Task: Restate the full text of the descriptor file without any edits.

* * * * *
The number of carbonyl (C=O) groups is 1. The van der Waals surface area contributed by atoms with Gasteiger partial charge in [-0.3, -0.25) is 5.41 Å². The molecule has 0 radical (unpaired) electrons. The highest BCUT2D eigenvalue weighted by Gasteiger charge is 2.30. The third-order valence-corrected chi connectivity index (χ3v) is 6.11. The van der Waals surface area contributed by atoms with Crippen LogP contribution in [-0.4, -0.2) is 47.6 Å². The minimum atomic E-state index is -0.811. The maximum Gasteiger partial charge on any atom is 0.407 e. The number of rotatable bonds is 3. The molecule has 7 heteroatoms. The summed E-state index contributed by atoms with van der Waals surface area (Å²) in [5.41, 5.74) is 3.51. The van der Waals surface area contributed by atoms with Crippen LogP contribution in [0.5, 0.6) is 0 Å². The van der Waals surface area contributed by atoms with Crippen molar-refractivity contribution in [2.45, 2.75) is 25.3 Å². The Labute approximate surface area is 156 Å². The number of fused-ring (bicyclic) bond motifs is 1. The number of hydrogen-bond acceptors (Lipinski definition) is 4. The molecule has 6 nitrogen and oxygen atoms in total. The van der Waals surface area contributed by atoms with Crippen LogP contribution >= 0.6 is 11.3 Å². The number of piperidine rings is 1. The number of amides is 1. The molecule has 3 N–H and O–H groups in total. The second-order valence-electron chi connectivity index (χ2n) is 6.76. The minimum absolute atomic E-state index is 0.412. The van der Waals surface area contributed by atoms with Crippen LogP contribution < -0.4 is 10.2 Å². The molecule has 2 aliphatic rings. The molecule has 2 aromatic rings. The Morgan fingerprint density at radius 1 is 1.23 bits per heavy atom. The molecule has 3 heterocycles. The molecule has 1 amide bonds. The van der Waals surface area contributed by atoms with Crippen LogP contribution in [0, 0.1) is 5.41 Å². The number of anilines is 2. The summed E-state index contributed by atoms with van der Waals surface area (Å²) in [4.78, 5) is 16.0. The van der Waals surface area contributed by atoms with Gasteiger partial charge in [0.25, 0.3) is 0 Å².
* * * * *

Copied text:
The number of carbonyl (C=O) groups is 1. The van der Waals surface area contributed by atoms with Gasteiger partial charge in [-0.3, -0.25) is 5.41 Å². The molecule has 0 radical (unpaired) electrons. The highest BCUT2D eigenvalue weighted by Gasteiger charge is 2.30. The third-order valence-corrected chi connectivity index (χ3v) is 6.11. The van der Waals surface area contributed by atoms with Crippen LogP contribution in [-0.4, -0.2) is 47.6 Å². The minimum atomic E-state index is -0.811. The maximum Gasteiger partial charge on any atom is 0.407 e. The number of rotatable bonds is 3. The molecule has 7 heteroatoms. The summed E-state index contributed by atoms with van der Waals surface area (Å²) in [5.41, 5.74) is 3.51. The van der Waals surface area contributed by atoms with Crippen LogP contribution in [0.5, 0.6) is 0 Å². The van der Waals surface area contributed by atoms with Crippen molar-refractivity contribution in [2.45, 2.75) is 25.3 Å². The Labute approximate surface area is 156 Å². The number of fused-ring (bicyclic) bond motifs is 1. The number of hydrogen-bond acceptors (Lipinski definition) is 4. The molecule has 6 nitrogen and oxygen atoms in total. The van der Waals surface area contributed by atoms with Crippen LogP contribution >= 0.6 is 11.3 Å². The number of piperidine rings is 1. The number of amides is 1. The molecule has 3 N–H and O–H groups in total. The second-order valence-electron chi connectivity index (χ2n) is 6.76. The minimum absolute atomic E-state index is 0.412. The van der Waals surface area contributed by atoms with Crippen LogP contribution < -0.4 is 10.2 Å². The molecule has 2 aliphatic rings. The molecule has 2 aromatic rings. The Morgan fingerprint density at radius 1 is 1.23 bits per heavy atom. The molecule has 3 heterocycles. The molecule has 1 amide bonds. The van der Waals surface area contributed by atoms with Crippen LogP contribution in [0, 0.1) is 5.41 Å². The number of anilines is 2. The summed E-state index contributed by atoms with van der Waals surface area (Å²) in [4.78, 5) is 16.0. The van der Waals surface area contributed by atoms with Gasteiger partial charge in [0.25, 0.3) is 0 Å².